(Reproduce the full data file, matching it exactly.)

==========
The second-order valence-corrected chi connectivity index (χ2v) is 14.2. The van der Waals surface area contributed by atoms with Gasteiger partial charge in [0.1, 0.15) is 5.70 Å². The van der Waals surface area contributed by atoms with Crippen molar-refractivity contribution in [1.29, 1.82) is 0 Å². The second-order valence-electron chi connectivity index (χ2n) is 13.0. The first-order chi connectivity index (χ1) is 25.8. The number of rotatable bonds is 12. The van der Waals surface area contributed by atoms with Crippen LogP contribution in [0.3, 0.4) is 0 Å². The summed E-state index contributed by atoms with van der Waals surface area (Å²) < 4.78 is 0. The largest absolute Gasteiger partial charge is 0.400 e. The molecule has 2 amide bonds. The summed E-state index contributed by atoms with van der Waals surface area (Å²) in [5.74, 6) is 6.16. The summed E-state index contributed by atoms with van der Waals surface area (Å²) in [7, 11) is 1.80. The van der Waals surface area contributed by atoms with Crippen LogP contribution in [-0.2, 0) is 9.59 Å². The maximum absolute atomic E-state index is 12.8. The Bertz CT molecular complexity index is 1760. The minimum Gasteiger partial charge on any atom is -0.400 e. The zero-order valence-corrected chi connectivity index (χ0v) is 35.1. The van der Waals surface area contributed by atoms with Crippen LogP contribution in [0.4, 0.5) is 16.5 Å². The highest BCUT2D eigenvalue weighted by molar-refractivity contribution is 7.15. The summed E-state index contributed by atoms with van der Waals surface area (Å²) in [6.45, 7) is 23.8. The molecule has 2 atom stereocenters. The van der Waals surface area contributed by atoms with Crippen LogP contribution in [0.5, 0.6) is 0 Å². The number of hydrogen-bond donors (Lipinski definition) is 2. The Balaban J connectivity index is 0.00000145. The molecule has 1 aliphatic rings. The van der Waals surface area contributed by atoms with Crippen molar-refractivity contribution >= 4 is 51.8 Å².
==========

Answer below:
The second-order valence-corrected chi connectivity index (χ2v) is 14.2. The van der Waals surface area contributed by atoms with Gasteiger partial charge in [0.1, 0.15) is 5.70 Å². The van der Waals surface area contributed by atoms with Crippen molar-refractivity contribution in [1.29, 1.82) is 0 Å². The second-order valence-electron chi connectivity index (χ2n) is 13.0. The first-order chi connectivity index (χ1) is 25.8. The number of rotatable bonds is 12. The van der Waals surface area contributed by atoms with Crippen LogP contribution in [0.3, 0.4) is 0 Å². The summed E-state index contributed by atoms with van der Waals surface area (Å²) < 4.78 is 0. The largest absolute Gasteiger partial charge is 0.400 e. The molecule has 2 amide bonds. The summed E-state index contributed by atoms with van der Waals surface area (Å²) in [5.74, 6) is 6.16. The summed E-state index contributed by atoms with van der Waals surface area (Å²) in [7, 11) is 1.80. The van der Waals surface area contributed by atoms with Crippen LogP contribution in [-0.2, 0) is 9.59 Å². The maximum absolute atomic E-state index is 12.8. The Bertz CT molecular complexity index is 1760. The minimum Gasteiger partial charge on any atom is -0.400 e. The zero-order valence-corrected chi connectivity index (χ0v) is 35.1. The van der Waals surface area contributed by atoms with Crippen LogP contribution in [0.4, 0.5) is 16.5 Å². The highest BCUT2D eigenvalue weighted by molar-refractivity contribution is 7.15. The summed E-state index contributed by atoms with van der Waals surface area (Å²) in [6.45, 7) is 23.8. The molecule has 2 atom stereocenters. The van der Waals surface area contributed by atoms with Crippen LogP contribution in [0.5, 0.6) is 0 Å². The number of hydrogen-bond donors (Lipinski definition) is 2. The Balaban J connectivity index is 0.00000145. The molecule has 1 aliphatic rings. The van der Waals surface area contributed by atoms with Crippen molar-refractivity contribution >= 4 is 51.8 Å².